• For a release about an event, send your release a week or so before an event and follow up a day or two before. If you’re working with a monthly or weekly publication, send our your release sooner. Know the publication’s deadlines.

  • Sell the story. Be careful that you are not asking the news media to advertise for Rotary. You are looking to spread Rotary’s message and the mass media is one way to do this. It also gives a media outlet a great community story.

  • Have a newsworthy story to sell. You don’t want to gain a reputation for sending news releases without any news.

Pitching your story and sending your release


More than a news article

More than a News Article

Other opportunities exist for your public relations efforts.

PHOTOS: Media outlets need visuals. You can invite photographers to events or submit photos the club shutterbug has taken.

LETTERS TO EDITOR: Look at the publication’s policies before writing. Make the letter timely and connected to an editorial, other letter or something in the news.

GUEST COLUMN: Read others that have run in the publication. Gather your thoughts and then pitch the idea to the editorial page editor.

More details in Effective Public Relations


Public relations planning

Public Relations

Planning

See the third show in this series for ideas and how to plan your public relations.


District 5790 pr network

District 5790 PR Network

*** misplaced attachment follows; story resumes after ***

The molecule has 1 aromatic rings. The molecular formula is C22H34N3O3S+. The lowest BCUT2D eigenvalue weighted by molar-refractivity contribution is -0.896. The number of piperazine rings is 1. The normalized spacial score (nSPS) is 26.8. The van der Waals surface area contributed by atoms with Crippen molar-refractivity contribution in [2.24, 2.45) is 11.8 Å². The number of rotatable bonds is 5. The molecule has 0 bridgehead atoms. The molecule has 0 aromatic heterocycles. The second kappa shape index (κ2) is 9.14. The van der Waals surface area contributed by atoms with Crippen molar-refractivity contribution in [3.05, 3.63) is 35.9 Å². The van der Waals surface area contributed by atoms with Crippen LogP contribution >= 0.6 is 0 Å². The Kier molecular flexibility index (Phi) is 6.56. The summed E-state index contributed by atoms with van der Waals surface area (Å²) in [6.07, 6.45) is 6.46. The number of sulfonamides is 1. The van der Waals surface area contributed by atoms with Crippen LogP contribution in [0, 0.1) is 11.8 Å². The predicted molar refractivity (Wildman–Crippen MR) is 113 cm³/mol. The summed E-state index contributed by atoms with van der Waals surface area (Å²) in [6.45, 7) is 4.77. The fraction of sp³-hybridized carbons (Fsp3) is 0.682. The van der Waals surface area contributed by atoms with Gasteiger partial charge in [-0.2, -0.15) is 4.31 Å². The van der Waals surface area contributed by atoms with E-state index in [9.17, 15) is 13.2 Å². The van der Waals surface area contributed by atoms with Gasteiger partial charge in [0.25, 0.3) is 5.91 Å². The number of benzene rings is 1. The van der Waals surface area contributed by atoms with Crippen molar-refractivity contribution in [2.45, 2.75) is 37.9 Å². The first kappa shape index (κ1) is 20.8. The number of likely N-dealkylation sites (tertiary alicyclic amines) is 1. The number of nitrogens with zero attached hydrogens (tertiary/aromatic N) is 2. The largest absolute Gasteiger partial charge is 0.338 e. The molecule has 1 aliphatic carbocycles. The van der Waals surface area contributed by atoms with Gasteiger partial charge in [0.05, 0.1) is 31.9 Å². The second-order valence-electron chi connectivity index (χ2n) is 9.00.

• Connecting club public relations chairs and others to share ideas, successes, etc.

  • Public relations chairs are encouraged to join the network

  • Simply send an e-mail to [email protected] (use “Subscribe “as your subject line)

Rotary District 7590 * www.rotary5790.org


Resources for your club

Resources for Your Club

  • Rotary International site: www.rotary.org

  • RI Public Service Ads/Announcements

  • District site: www.rotary5790.org

  • PR Network for District 5790: [email protected]

  • PR Tips e-mail: through www.rotary.org

  • Jeff Crilley’s e-newsletter: www.realnewspr.com

  • Effective Public Relations: a book from Rotary


Great resource for your club

Great Resource for Your Club

Effective Public Relations is a book available through Rotary.org.

Rotary District 7590 * www.rotary5790.org


Sources contact

Sources & Contact

  • Images and logos from Rotary.org

  • Effective Public Relations: A Guide for Rotary Clubs ([email protected])

  • Inside Reporting by Tim Harrower

  • The PR Style Guide by Barbara Diggs-Brown

  • Sarah Maben, Rotary Club of FW SouthDistrict 5790 PR Chair, 817-291-1997

    [email protected], http://www.rcfws.org

Rotary District 7590 * www.rotary5790.org